The Fugløya–Bear Island Section covers the inflow of Atlantic and Coastal water masses from the Norwegian Sea to the Barents Sea, while the Kola Section covers the same waters in the southern Barents Sea. Note a difference in the calculation of the temperatures in these sections; in the Fugløya–Bear Island Section the temperature is averaged over the 50–200 m depth layer while in the Kola Section the temperature is averaged from 0 to 200 m depth.
Since 2015, the temperatures in the inflowing Atlantic Water to the Barents Sea has decreased by more than 1°C (Fig. 3.1.5). At the Fugløya–Bear Island section, which is in the far western entrance, the temperatures of the inflowing Atlantic Water was in 2019 at the same level as in the early 2000s. The decrease in the Atlantic Water temperatures are linked to lower temperatures upstream in the Norwegian Sea. The lower temperatures, in combination with lower inflow during winter (Fig. 3.1.4) has caused the increases in winter sea ice observed the resent years. The decrease in temperatures were lower when progressing into the Barents Sea (at Vardø–North). The salinity of the inflowing Atlantic Water has decreased since 2011 and were in 2019 at the same level as during the very fresh (and cold) period in the late 1970s (Fig. 3.1.5).
Figure 3.1.5. Average temperature (left) and salinity (right) in August–September in the 50–200 m layer in the Fugløya–Bear Island and Vardø–North Sections. Black lines show annual August–September values, while thick coloured lines show three years running means. Horizontal lines show average over the period 1981–2010.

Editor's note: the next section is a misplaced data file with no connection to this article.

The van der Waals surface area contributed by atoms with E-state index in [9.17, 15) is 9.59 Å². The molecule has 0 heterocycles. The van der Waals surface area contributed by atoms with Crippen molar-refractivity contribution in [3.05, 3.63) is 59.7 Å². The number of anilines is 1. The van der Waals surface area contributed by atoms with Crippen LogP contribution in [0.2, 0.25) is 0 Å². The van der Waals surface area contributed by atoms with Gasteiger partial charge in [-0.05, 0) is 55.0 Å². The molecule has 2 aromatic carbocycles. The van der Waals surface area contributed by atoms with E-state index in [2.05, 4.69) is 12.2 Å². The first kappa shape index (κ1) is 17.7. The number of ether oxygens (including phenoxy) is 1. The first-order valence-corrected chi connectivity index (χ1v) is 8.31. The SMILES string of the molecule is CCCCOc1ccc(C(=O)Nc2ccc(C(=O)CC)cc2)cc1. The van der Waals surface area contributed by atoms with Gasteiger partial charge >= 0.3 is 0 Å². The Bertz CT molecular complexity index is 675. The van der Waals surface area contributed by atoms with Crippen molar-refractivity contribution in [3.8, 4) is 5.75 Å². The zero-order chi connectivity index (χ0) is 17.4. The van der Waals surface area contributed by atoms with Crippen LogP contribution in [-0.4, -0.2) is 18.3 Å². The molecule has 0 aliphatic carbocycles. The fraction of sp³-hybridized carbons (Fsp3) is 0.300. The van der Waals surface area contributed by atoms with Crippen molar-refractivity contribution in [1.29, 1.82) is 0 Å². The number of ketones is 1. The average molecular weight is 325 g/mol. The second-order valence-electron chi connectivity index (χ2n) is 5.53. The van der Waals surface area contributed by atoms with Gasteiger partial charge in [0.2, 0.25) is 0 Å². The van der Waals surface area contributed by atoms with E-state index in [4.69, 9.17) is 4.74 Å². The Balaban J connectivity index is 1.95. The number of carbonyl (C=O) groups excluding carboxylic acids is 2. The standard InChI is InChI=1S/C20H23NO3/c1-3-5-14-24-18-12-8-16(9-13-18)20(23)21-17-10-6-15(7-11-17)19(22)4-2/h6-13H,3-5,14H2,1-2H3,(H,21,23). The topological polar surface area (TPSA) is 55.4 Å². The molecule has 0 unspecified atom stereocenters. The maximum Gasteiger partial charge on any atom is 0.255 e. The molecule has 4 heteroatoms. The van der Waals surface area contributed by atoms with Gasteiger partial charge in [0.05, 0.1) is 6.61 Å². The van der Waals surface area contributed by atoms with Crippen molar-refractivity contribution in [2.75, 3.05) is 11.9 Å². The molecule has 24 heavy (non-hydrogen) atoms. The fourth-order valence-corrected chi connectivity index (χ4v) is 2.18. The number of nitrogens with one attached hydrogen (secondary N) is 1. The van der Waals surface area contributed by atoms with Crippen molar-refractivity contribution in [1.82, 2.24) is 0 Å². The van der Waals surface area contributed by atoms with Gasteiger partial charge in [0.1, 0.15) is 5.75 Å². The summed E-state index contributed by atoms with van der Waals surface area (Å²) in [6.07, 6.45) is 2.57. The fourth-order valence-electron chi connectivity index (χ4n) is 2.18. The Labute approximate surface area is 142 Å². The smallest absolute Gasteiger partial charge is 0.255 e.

Temperature of coastal and Atlantic waters in the Kola Section in 2019 was typical of warm years in general. During the 2019 observation period, positive temperature anomalies in the 0–200 m layer in coastal waters and Atlantic waters of the central part of the section (Murman Current) were decreasing from 0.9°C in March to 0.2–0.3°C in November–December (Fig. 3.1.6). In Atlantic waters in the outer part of the section (Central branch of the North Cape Current), a temperature anomaly first increased from 0.2°C in March to 0.6°C in June and then decreased to a value close to average in October and to a negative value (−0.2°C) in November; in December, it grew again up to 0.4°C. Compared to 2018, coastal waters had almost the same temperature in March–June 2019, whereas Atlantic waters in March–August 2019 were colder by 0.2–0.5°C in the central part of the section and by 0.3–1.0°C in the outer part (Fig. 3.1.6).
Salinity of coastal and Atlantic waters in the Kola Section in 2019 was lower than average and, in general, close to that in 2018 (Fig. 3.1.6). In coastal waters (0–200 m), a negative salinity anomaly was decreasing from −0.22 in March–May to −0.02 in December. In Atlantic waters in the central part of the section (Murman Current), it was also decreasing from −0.17 in March to −0.05 in December but with a less pronounced trend. In Atlantic waters in the outer part of the section (Central branch of the North Cape Current), a negative salinity anomaly varied slightly from −0.04 to −0.09 during the 2019 observation period. March–December averaged negative salinity anomaly decreased from −0.14 in coastal waters to −0.09 in Atlantic waters of the central part of the section and to −0.06 in Atlantic waters of the outer part (Fig. 3.1.6).
Figure 3.1.6. Monthly and annual temperature and salinity anomalies in the 0–200 m layer in the Kola Section. St. 1–3 – Coastal waters, St. 3–7 – Murman Current, St. 8–10 – Central branch of the North Cape Current (Anon., 2019). Annual mean values for 2016–2019 were recovered.
In the northern Barents Sea (NW) there was a strong temperature decrease from 0.30°C in 2018 to −1.20°C in 2019. No temperature could be calculated for the northeastern Barents Sea due to data coverage.